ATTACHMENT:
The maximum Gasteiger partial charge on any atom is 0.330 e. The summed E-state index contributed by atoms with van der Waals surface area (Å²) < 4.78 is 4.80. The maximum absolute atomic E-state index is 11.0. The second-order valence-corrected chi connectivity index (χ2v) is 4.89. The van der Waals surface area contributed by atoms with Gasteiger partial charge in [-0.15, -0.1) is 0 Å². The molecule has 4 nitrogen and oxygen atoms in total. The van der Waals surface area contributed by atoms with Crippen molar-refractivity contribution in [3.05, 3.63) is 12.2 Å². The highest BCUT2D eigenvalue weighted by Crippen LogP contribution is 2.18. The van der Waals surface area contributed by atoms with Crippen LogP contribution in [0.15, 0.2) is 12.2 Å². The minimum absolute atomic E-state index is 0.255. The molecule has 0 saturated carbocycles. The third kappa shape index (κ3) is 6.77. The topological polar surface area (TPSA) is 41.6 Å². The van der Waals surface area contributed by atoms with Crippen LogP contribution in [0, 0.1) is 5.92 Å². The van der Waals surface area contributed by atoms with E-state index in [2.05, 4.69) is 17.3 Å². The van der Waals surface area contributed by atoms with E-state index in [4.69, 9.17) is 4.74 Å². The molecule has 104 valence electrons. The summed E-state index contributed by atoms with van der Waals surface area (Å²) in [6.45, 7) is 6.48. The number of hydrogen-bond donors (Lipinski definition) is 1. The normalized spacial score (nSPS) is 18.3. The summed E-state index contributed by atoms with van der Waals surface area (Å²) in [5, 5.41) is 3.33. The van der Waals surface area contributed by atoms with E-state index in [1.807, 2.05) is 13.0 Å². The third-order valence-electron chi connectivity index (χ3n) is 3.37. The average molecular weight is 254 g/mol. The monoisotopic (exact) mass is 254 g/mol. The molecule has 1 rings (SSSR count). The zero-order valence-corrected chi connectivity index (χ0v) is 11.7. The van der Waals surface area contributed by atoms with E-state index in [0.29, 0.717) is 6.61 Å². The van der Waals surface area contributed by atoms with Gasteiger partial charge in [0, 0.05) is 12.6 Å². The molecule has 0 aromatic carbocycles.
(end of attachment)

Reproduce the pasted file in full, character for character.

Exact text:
The maximum Gasteiger partial charge on any atom is 0.330 e. The summed E-state index contributed by atoms with van der Waals surface area (Å²) < 4.78 is 4.80. The maximum absolute atomic E-state index is 11.0. The second-order valence-corrected chi connectivity index (χ2v) is 4.89. The van der Waals surface area contributed by atoms with Gasteiger partial charge in [-0.15, -0.1) is 0 Å². The molecule has 4 nitrogen and oxygen atoms in total. The van der Waals surface area contributed by atoms with Crippen molar-refractivity contribution in [3.05, 3.63) is 12.2 Å². The highest BCUT2D eigenvalue weighted by Crippen LogP contribution is 2.18. The van der Waals surface area contributed by atoms with Crippen LogP contribution in [0.15, 0.2) is 12.2 Å². The minimum absolute atomic E-state index is 0.255. The molecule has 0 saturated carbocycles. The third kappa shape index (κ3) is 6.77. The topological polar surface area (TPSA) is 41.6 Å². The van der Waals surface area contributed by atoms with Crippen LogP contribution in [0, 0.1) is 5.92 Å². The van der Waals surface area contributed by atoms with E-state index in [2.05, 4.69) is 17.3 Å². The van der Waals surface area contributed by atoms with E-state index in [4.69, 9.17) is 4.74 Å². The molecule has 104 valence electrons. The summed E-state index contributed by atoms with van der Waals surface area (Å²) in [6.45, 7) is 6.48. The number of hydrogen-bond donors (Lipinski definition) is 1. The normalized spacial score (nSPS) is 18.3. The summed E-state index contributed by atoms with van der Waals surface area (Å²) in [5, 5.41) is 3.33. The van der Waals surface area contributed by atoms with E-state index in [1.807, 2.05) is 13.0 Å². The third-order valence-electron chi connectivity index (χ3n) is 3.37. The average molecular weight is 254 g/mol. The monoisotopic (exact) mass is 254 g/mol. The molecule has 1 rings (SSSR count). The zero-order valence-corrected chi connectivity index (χ0v) is 11.7. The van der Waals surface area contributed by atoms with E-state index in [0.29, 0.717) is 6.61 Å². The van der Waals surface area contributed by atoms with Gasteiger partial charge in [0, 0.05) is 12.6 Å². The molecule has 0 aromatic carbocycles.